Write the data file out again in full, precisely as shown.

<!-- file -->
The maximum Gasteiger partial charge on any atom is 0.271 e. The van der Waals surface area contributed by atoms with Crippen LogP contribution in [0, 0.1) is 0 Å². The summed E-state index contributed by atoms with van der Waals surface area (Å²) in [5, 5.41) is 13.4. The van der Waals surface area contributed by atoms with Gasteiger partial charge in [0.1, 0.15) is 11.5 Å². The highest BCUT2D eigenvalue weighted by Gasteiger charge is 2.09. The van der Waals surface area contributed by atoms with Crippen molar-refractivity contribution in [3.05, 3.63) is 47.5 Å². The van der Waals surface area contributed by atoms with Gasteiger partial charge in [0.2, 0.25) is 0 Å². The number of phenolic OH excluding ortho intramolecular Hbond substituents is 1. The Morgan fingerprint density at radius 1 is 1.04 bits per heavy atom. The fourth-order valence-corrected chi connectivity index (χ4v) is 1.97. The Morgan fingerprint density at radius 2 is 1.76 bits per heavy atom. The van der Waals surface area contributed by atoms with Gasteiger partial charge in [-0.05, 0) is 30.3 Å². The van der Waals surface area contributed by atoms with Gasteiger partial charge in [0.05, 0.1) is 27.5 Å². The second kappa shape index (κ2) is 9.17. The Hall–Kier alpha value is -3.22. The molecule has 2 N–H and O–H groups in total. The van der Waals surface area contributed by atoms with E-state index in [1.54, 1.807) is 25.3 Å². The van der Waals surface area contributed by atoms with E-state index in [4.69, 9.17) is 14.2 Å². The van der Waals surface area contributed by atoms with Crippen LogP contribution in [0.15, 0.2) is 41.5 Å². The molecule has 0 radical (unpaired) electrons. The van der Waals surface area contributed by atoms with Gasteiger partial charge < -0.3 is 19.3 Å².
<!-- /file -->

The maximum Gasteiger partial charge on any atom is 0.271 e. The van der Waals surface area contributed by atoms with Crippen LogP contribution in [0, 0.1) is 0 Å². The summed E-state index contributed by atoms with van der Waals surface area (Å²) in [5, 5.41) is 13.4. The van der Waals surface area contributed by atoms with Gasteiger partial charge in [0.1, 0.15) is 11.5 Å². The highest BCUT2D eigenvalue weighted by Gasteiger charge is 2.09. The van der Waals surface area contributed by atoms with Crippen molar-refractivity contribution in [3.05, 3.63) is 47.5 Å². The van der Waals surface area contributed by atoms with Gasteiger partial charge in [0.2, 0.25) is 0 Å². The number of phenolic OH excluding ortho intramolecular Hbond substituents is 1. The Morgan fingerprint density at radius 1 is 1.04 bits per heavy atom. The fourth-order valence-corrected chi connectivity index (χ4v) is 1.97. The Morgan fingerprint density at radius 2 is 1.76 bits per heavy atom. The van der Waals surface area contributed by atoms with Gasteiger partial charge in [-0.05, 0) is 30.3 Å². The van der Waals surface area contributed by atoms with Gasteiger partial charge in [0.05, 0.1) is 27.5 Å². The second kappa shape index (κ2) is 9.17. The Hall–Kier alpha value is -3.22. The molecule has 2 N–H and O–H groups in total. The van der Waals surface area contributed by atoms with E-state index in [1.54, 1.807) is 25.3 Å². The van der Waals surface area contributed by atoms with E-state index in [4.69, 9.17) is 14.2 Å². The van der Waals surface area contributed by atoms with Crippen LogP contribution in [0.15, 0.2) is 41.5 Å². The molecule has 0 radical (unpaired) electrons. The van der Waals surface area contributed by atoms with Gasteiger partial charge < -0.3 is 19.3 Å².